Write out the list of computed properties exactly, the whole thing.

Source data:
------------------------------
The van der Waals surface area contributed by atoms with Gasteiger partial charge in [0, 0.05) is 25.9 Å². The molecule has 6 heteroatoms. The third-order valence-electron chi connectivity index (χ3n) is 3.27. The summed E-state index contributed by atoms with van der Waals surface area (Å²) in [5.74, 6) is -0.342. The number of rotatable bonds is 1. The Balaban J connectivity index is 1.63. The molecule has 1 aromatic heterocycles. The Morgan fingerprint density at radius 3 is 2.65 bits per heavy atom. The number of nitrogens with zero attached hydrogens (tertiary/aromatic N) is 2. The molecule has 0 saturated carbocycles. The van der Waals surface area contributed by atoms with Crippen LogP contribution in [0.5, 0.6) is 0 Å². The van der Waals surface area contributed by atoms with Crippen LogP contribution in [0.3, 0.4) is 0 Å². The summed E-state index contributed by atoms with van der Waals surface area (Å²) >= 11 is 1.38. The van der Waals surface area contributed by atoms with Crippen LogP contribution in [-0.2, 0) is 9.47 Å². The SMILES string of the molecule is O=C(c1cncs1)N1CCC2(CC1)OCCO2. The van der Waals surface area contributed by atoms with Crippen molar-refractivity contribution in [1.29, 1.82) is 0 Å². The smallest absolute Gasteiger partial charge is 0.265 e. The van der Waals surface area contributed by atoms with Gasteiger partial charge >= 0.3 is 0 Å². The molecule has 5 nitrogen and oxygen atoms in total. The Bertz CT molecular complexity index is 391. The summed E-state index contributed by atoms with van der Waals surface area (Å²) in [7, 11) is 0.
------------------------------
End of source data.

The van der Waals surface area contributed by atoms with Gasteiger partial charge in [0, 0.05) is 25.9 Å². The molecule has 6 heteroatoms. The third-order valence-electron chi connectivity index (χ3n) is 3.27. The summed E-state index contributed by atoms with van der Waals surface area (Å²) in [5.74, 6) is -0.342. The number of rotatable bonds is 1. The Balaban J connectivity index is 1.63. The molecule has 1 aromatic heterocycles. The Morgan fingerprint density at radius 3 is 2.65 bits per heavy atom. The number of nitrogens with zero attached hydrogens (tertiary/aromatic N) is 2. The molecule has 0 saturated carbocycles. The van der Waals surface area contributed by atoms with Crippen LogP contribution in [0.5, 0.6) is 0 Å². The van der Waals surface area contributed by atoms with Crippen LogP contribution in [0.3, 0.4) is 0 Å². The summed E-state index contributed by atoms with van der Waals surface area (Å²) >= 11 is 1.38. The van der Waals surface area contributed by atoms with Crippen LogP contribution in [-0.2, 0) is 9.47 Å². The SMILES string of the molecule is O=C(c1cncs1)N1CCC2(CC1)OCCO2. The van der Waals surface area contributed by atoms with Crippen molar-refractivity contribution in [1.29, 1.82) is 0 Å². The smallest absolute Gasteiger partial charge is 0.265 e. The van der Waals surface area contributed by atoms with Gasteiger partial charge >= 0.3 is 0 Å². The molecule has 5 nitrogen and oxygen atoms in total. The Bertz CT molecular complexity index is 391. The summed E-state index contributed by atoms with van der Waals surface area (Å²) in [7, 11) is 0.